Lost History

Planting False Evidence on Iran

Iranian women attending a speech by Iran's Supreme Leader Ali Khamenei. (Iranian government photo)

Prior to the U.S. intelligence community’s 2007 assessment that Iran was not working on a nuclear weapons program, there was a scramble among U.S. and Israeli officials to show that it was. The CIA’s Operation Merlin also revealed that U.S. officials were not above planting false evidence, writes Norman Solomon.

Killing Democracy in Greece

The Parthenon in Athens, standing atop the Acropolis.

Greece, known as the birthplace of democracy, has seen the popular will thwarted often since World War II, from a brutal rightist coup to today’s austerity-driven depression touched off by financial manipulators, as William Blum describes.

Ukraine War: A Reverse Cuban Missile Crisis

In October 1962, Americans were terrified over Soviet missiles in Cuba, as this newspaper map showing distances between Cuba and major North American  cities demonstrates.

Guided by an aggressive neocon “regime change” strategy, the United States has stumbled into a potential military confrontation with Russia over Ukraine, a dangerous predicament that could become a Cuban Missile Crisis in reverse, as ex-U.S. diplomat William R. Polk explains.

Jeb Bush’s Iraq War Cop-Out

President George W. Bush is introduced by his brother Florida Gov. Jeb Bush before delivering remarks at Sun City Center, Florida, on May 9, 2006. (White House photo by Eric Draper)

Very few promoters of the Iraq War faced any accountability for their aggressive war, nor it seems were many lessons learned. This failure is being tested again as President George W. Bush’s brother Jeb seeks the White House without a serious critique of this bloody disaster, notes ex-CIA analyst Paul R. Pillar.

Failing Tonkin Gulf Test on Ukraine

President Lyndon Johnson announces "retaliatory" strike against North Vietnam in response to the supposed attacks on U.S. warships in the Gulf of Tonkin on Aug. 4, 1964. (Photo credit: LBJ Library)

Exclusive: As the Ukraine crisis worsens, Official Washington fumes only about “Russian aggression” — much as a half century ago, the Tonkin Gulf talk was all about “North Vietnamese aggression.” But then and now there were other sides to the story – and questions that Congress needed to ask, writes Robert Parry.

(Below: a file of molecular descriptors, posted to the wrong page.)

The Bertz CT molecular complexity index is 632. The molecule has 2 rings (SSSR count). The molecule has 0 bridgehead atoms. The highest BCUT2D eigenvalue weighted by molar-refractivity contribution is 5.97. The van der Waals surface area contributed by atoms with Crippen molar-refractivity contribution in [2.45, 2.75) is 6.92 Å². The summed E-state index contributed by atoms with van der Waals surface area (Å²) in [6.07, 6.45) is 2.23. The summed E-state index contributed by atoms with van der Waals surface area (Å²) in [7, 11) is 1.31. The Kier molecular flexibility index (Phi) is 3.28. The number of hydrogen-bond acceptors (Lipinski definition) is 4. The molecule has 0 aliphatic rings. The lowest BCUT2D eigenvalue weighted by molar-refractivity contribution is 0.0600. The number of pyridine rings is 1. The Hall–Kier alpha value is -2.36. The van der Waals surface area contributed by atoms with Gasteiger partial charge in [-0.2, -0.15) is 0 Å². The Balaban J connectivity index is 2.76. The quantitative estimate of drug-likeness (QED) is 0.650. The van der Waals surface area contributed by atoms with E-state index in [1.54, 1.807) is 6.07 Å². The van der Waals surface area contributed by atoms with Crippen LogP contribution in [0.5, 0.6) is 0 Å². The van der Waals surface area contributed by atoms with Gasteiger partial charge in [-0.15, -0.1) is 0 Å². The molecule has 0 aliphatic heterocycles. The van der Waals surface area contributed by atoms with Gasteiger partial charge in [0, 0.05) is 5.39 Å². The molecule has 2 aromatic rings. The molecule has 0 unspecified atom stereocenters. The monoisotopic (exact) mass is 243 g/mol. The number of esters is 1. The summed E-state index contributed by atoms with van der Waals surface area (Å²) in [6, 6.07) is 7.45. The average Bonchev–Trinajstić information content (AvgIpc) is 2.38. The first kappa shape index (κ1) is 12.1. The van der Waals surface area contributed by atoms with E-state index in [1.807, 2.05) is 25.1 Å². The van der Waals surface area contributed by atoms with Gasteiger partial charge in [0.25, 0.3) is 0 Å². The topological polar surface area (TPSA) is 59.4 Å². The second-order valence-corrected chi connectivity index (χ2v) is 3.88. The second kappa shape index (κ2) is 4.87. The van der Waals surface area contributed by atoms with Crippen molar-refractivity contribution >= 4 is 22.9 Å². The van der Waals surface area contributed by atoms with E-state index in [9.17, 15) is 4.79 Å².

Giving Obama Even More War Powers

President Barack Obama shakes hands with U.S. troops at Bagram Airfield in Bagram, Afghanistan, Sunday, May 25, 2014. (Official White House Photo by Pete Souza)

As much as Republicans hate President Obama, their love of war seems to be winning out as they ratchet up his request for powers to attack the Islamic State, another sign that the Founders’ vision of restraining armed conflicts is being lost, as Independent Institute’s Ivan Eland notes.

Shocked over Senate’s Gitmo Rhetoric

Sen. John McCain, R-Arizona, and Sen. Lindsey Graham, R-South Carolina, appearing on CBS' "Face the Nation."

A citizen who attended a Senate Armed Services Committee hearing about Guantanamo Bay was so shocked by the ugly rhetoric from some senators that she spoke up and was arrested. Now in an open letter, Helen Schietinger is asking Sen. McCain to use his chairmanship to finally close the prison.

President Gollum’s ‘Precious’ Secrets

Gollum, a character in J.R.R. Tolkien's Lord of the Rings fantasy novels.

Exclusive: Despite promises of “openness,” President Obama has treated information that could inform American democracy like Tolkien’s character Gollum coveted his “precious” ring. Obama is keeping for himself analyses that could change how the public sees the crises in Syria and Ukraine, writes Robert Parry.

The Endless Tragedy of Vietnam

Scene from the Vietnam War

For the U.S. government, old lies die hard, even lies as discredited as blaming the North Vietnamese for the Tonkin Gulf incident in 1964, the non-event that launched the Vietnam War and caused ongoing tragedies for those who bombed and those who were bombed, as Myra MacPherson reported from Hanoi.

How a Classic Movie Fueled US Racism

A scene from "The Birth of a Nation," D.W. Griffith's 1915, silent movie classic, depicting the "renegade Negro," Gus, played by white actor Walter Long in blackface, in the hands of the Klan. (Photo credit: Museum of Modern Art, Film Stills Archive.)

A century ago, there was a surge in lynching and other white racist violence against blacks across the American South, combined with a burst in Confederate pride, actions and attitudes fueled by the widely proclaimed movie, “The Birth of a Nation,” as William Loren Katz recalls.